Correspondence: Hye Yun Park, Division of Pulmonary and Critical Care Medicine, Department of Medicine, Samsung Medical Center, Sungkyunkwan University School of Medicine, 81 Irwon-ro, Gangnam-gu, Seoul, 06351, South Korea, Tel +82 2 3410 3429, Fax +82 2 3410 3849, Email hyeyunpark@ 123456skku.edu
                Kwang Ha Yoo, Division of Pulmonary, Allergy and Critical Care Medicine, Department of Internal Medicine, Konkuk University School of Medicine, 120-1 Neungdong-ro, Gwangjin-gu, Seoul, 05030, South Korea, Tel +82 2 2030 7173, Fax +82 2 2030 5009, Email khyou@ 123456kuh.ac.kr
                [*]

                These authors contributed equally to this work

                Article
                copd-11-775
                10.2147/COPD.S95954
                4841438
                27143869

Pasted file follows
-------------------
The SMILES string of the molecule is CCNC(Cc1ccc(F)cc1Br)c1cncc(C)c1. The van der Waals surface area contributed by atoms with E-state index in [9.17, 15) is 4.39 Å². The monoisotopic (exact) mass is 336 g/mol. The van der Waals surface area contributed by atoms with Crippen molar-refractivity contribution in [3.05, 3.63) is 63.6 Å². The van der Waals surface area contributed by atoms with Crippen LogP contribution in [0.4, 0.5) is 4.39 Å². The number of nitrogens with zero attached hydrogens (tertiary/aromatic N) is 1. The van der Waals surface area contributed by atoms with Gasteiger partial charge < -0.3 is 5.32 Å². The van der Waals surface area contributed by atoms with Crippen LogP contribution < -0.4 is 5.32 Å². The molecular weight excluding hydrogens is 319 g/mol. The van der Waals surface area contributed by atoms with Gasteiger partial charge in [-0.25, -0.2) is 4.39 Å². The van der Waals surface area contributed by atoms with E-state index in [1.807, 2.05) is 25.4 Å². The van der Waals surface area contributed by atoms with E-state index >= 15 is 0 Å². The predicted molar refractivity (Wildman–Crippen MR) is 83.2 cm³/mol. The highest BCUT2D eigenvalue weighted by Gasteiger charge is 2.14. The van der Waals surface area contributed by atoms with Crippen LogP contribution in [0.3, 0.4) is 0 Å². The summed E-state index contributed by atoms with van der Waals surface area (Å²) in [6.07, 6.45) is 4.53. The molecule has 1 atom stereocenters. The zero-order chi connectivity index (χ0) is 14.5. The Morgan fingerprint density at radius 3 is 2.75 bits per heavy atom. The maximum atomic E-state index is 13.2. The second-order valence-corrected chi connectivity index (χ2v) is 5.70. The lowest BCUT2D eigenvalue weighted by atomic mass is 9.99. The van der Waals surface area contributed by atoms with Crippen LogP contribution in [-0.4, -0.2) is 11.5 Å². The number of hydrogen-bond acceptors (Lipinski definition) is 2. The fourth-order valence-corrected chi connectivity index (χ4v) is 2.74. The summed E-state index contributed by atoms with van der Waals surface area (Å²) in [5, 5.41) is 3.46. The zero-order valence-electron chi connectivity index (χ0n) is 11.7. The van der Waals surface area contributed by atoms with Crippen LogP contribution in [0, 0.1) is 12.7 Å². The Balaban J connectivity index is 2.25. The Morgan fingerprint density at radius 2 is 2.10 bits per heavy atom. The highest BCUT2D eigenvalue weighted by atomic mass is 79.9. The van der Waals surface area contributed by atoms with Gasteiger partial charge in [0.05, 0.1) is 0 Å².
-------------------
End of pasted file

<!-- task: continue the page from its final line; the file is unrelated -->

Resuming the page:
© 2016 Lee et al. This work is published and licensed by Dove Medical Press Limited

                The full terms of this license are available at https://www.dovepress.com/terms.php and incorporate the Creative Commons Attribution – Non Commercial (unported, v3.0) License ( http://creativecommons.org/licenses/by-nc/3.0/). By accessing the work you hereby accept the Terms. Non-commercial uses of the work are permitted without any further permission from Dove Medical Press Limited, provided the work is properly attributed.